Facebook is putting secrecy before accountability, NSPCC boss says

23 June 2019, 23:19 | Updated: 24 June 2019, 09:49

The boss of a children's charity has accused tech giant Facebook of placing privacy and secrecy ahead of accountability.

Chief executive of the NSPCC, Peter Wanless, who has campaigned for social media regulation for the last two years said that end-to-end encryption on Facebook messenger is a risk to keeping children safe online.

It comes as the social media company pledged to begin a "new chapter" in its history, as it revealed it will become more focused on privacy at its developer conference in April.

The messenger service is taking the lead in Facebook's new privacy-focused approach, and has been given end-to-end encryption for the first time ever, meaning messages sent on the platform can't be accessed by anyone other than the sender and the receiver.

Facebook-owned WhatsApp also encrypts messages in the same way.

Speaking to The Daily Telegraph, Mr Wanless said: "It places privacy and secrecy ahead of accountability and transparency.

"It's really disappointing that reaction to the NSPCC's call for a safer internet is to make it more secret and more dangerous.

"What I would say to Mark Zuckerberg is: you have a duty of care and a responsibility to the people who are using your services, very many of whom are children and young people."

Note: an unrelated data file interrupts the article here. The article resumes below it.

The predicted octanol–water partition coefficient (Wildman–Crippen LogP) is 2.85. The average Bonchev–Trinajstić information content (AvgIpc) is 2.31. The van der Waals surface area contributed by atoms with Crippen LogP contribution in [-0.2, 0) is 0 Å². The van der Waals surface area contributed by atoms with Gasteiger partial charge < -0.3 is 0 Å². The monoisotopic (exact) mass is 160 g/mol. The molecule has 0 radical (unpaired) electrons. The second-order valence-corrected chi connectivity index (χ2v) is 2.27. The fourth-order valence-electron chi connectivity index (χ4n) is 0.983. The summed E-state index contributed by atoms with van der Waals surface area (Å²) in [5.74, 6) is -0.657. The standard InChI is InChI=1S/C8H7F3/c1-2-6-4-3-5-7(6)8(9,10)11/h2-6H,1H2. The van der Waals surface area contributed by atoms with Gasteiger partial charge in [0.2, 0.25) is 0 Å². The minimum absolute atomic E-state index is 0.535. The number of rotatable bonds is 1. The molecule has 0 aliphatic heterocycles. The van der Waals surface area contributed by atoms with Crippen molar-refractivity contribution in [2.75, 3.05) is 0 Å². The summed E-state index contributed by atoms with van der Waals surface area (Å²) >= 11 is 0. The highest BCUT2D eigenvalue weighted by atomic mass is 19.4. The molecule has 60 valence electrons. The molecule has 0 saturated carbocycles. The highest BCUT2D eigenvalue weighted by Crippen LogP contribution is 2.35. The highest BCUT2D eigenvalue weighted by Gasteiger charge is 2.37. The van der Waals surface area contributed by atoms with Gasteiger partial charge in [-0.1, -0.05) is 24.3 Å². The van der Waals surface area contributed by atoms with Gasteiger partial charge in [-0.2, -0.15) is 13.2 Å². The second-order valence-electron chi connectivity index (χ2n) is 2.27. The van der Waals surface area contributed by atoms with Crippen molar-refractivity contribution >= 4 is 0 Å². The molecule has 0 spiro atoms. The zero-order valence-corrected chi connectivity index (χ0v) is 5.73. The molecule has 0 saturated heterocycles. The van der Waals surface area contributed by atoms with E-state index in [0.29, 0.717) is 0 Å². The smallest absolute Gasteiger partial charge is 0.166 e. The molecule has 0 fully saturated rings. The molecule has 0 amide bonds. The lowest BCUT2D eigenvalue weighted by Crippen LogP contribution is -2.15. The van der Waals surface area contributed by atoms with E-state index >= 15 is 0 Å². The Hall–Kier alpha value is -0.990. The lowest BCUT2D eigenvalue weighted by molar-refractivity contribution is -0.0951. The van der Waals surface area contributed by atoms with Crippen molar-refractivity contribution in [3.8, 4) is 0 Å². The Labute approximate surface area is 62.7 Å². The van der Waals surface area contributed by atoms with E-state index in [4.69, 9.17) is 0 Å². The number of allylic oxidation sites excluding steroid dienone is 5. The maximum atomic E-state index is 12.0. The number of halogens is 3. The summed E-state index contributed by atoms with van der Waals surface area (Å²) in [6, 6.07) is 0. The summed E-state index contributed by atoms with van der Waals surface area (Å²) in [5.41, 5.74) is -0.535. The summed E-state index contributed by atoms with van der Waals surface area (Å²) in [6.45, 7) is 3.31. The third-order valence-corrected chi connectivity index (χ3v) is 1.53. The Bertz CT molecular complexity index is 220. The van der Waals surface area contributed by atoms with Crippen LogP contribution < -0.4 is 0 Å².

Mr Wanless also backed calls to make named directors of tech companies, including Mr Zuckerberg, legally responsible for what happens on their sites, so they can be prosecuted for breaches of child safety.

He added: "These companies make vast sums of money every year and the penalties need to be proportionate. Named directors need to be liable for their actions and inactions.

"In other industries like financial services this is now accepted practice in terms of expecting and enforcing responsible corporate behaviour."

Facebook has yet to respond to Mr Wanless's comments.

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In April, the UK government published a white paper on online harms, which threatens big tech companies with big fines and criminal liability of their bosses.

The paper, which was jointly published by the Department for Digital, Culture, Media and Sport and the Home Office, puts forward new rules to be introduced that would mean companies take responsibility for their users and safety, as well as the content that appears on their platforms.

Mr Wanless said the proposals would make the UK a "world pioneer" in protecting children online.